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Friday, June 10, 2011

Hobbit to Hobbit

The Hobbit, by JRR Tolkien
audiobook: 11.1 hours
narrated by Robert Inglis

A few weeks ago Sheila @ Book  Journey mentioned that she was starting the audio of JRR Tolkien's classic, The Hobbit.  As luck would have it I had just checked out that same audiobook from my library so I suggested that we review it together.  And thanks to Sheila we even have a cool header with our pictures in it for this review!

About The Book

I assume that just about everyone has at least HEARD of this book before but here's a quick description anyway:  Bilbo Baggins is a slightly adventurous hobbit living a quiet life when Gandalf the wizard arrives on his doorstep and convinces him to help a group of dwarfs steal their treasure back from a dragon.

My History With This Book

When I was in the first grade I saw my dad with this book and asked him to read a little of it to me.  He didn't think I'd like it but he agreed to read aloud for a while.  When he finished I asked him if I could borrow the book and read it myself, and he said yes (I'm pretty sure he didn't think I'd actually read it).  I sped through it in a very short time, and then moved on to the rest of the Lord of the Rings books.  From there I picked up books by David Eddings, and my addiction to reading and fantasy was born.

My Quick Thoughts 

I absolutely loved listening to this book.  I remembered a lot more of it than I expected to but there were also things I did not remember at all.  One thing I found interesting was the way the author spoke directly to the reader throughout the book. I'd forgotten that, but it definitely made the book seem more like the children's story it was written to be. In fact, it reminded me of being told stories as a child.

One thing that was odd to me was the way the elves were portrayed.  They came across as extremely light-hearted and almost silly at times.  My vision of the elves has, of course, been influenced by the movie productions of the Lord of the Rings books; in the movies the elves are very serious, but I honestly cannot remember how they were portrayed in the actual books.  Does their description in The Hobbit match their description in the rest of the series or is it different?  It's got me in the mood to listen to the Fellowship of the Ring next just to figure it out!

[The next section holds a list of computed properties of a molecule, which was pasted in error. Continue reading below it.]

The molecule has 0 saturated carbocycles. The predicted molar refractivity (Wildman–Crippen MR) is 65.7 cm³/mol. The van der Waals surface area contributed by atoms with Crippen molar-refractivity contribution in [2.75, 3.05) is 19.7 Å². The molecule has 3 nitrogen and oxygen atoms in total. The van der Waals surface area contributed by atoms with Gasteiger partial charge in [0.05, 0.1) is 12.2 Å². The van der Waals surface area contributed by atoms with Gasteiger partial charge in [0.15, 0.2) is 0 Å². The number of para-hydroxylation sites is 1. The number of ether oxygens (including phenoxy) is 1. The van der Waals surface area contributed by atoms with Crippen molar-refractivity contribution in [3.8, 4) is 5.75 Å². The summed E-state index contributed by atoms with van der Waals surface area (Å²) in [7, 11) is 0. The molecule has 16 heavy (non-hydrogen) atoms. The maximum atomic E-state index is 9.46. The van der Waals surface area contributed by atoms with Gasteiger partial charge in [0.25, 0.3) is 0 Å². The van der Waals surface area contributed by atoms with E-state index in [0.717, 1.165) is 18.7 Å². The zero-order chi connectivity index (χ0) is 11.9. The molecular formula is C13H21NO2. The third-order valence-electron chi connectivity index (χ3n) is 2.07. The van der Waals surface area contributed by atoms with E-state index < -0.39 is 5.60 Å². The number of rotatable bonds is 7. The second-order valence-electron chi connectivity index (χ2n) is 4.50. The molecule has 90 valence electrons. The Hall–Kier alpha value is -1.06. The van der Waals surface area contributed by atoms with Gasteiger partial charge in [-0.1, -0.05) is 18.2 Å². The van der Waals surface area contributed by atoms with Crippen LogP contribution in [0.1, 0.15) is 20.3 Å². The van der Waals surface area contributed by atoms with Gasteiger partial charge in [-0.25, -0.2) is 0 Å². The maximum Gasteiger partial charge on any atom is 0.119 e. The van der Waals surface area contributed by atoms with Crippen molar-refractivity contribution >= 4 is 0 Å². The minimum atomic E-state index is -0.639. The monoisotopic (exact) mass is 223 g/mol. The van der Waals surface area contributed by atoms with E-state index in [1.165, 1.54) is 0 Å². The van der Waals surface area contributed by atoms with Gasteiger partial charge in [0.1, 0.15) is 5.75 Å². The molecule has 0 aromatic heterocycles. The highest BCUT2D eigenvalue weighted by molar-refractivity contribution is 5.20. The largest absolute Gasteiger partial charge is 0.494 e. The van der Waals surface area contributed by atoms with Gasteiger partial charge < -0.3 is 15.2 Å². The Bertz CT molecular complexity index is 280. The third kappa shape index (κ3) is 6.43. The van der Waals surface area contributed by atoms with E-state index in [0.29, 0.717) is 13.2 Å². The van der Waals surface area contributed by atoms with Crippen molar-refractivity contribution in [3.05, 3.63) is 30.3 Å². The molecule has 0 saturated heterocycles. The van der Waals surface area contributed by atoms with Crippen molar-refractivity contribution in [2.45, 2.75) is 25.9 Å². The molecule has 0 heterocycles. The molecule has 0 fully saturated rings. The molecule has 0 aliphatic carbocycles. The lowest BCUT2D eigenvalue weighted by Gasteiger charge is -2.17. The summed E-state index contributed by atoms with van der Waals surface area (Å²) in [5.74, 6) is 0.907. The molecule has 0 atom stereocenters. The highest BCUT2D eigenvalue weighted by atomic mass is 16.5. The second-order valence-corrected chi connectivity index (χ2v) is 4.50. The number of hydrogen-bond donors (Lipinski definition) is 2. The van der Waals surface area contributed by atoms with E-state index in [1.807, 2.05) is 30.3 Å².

Sheila's Questions For Me

1. What did you think of the narration? (Can you think of another narrator who would have done a good job with this read?)  I'm picky about my narrators but I can say that Robert Inglis did a very good job.  He was able to convey a lot of different characters but he didn't do all sorts of vocal tricks to do it, and that's a good thing.  The only other narrator I can think of off the top of my head who would do a good job with this is George Guidall - he's got an excellent voice and is very talented. If you haven't listened to any books he's narrated, definitely look for one!

2. Favorite part to listen to? I always enjoy the parts with Gollum, but to be honest I enjoyed most of the book. I'd be listening and suddenly remember parts from the cartoon movie or from when I read the book as a child, so that made the entire thinng a lot of fun for me. (If you want to listen to Tolkien himself reading the Gollum section you can do that here:

3. I know you listened to this with your son, did he have a favorite part?  I originally got this book so that Kiddo could listen to it but then he found the beginning boring so I continued without him.  As the story progressed he got into it more.  He really liked the parts with Gollum (he remembers Gollum from the movies) and was very excited to get to the parts with Smaug the dragon.

4. Having read the book, what are the benefits to finding a book you once read and enjoyed and listening to it on audio? What different perspectives does this bring to the surface?  For me, listening to this book was a trip down memory lane.  I LOVED the cartoon as a child (I've included an excerpt below) and as I listened I realized that much of the narration of the cartoon was taken directly from the book. That made me very happy!  But more than that, I love to revisit my favorite books on audio. Having read them once, I'm familiar with the story and the characters, so listening to the audio is like visiting an old friend.  Many of us enjoyed being read to as children - for me audiobooks give me the chance to experience that joy again.  And just like when I was a child and wanted to hear the same stories again and again, I love to listen to my favorite books again and again.

You can check out Sheila's answers to my questions at her blog - hop over there and check it out!

The Cartoon

This movie came out in 1977 and I watched it again and again as a child. I still have a copy of it on VHS ... unfortunately I no longer have a VHS player. *sniff* Here's a clip from the beginning of the movie in case you haven't seen it before.  The description of Bilbo's house is a direct quote from the beginning of the book. And the song that I always remember starts at the 8:10 mark.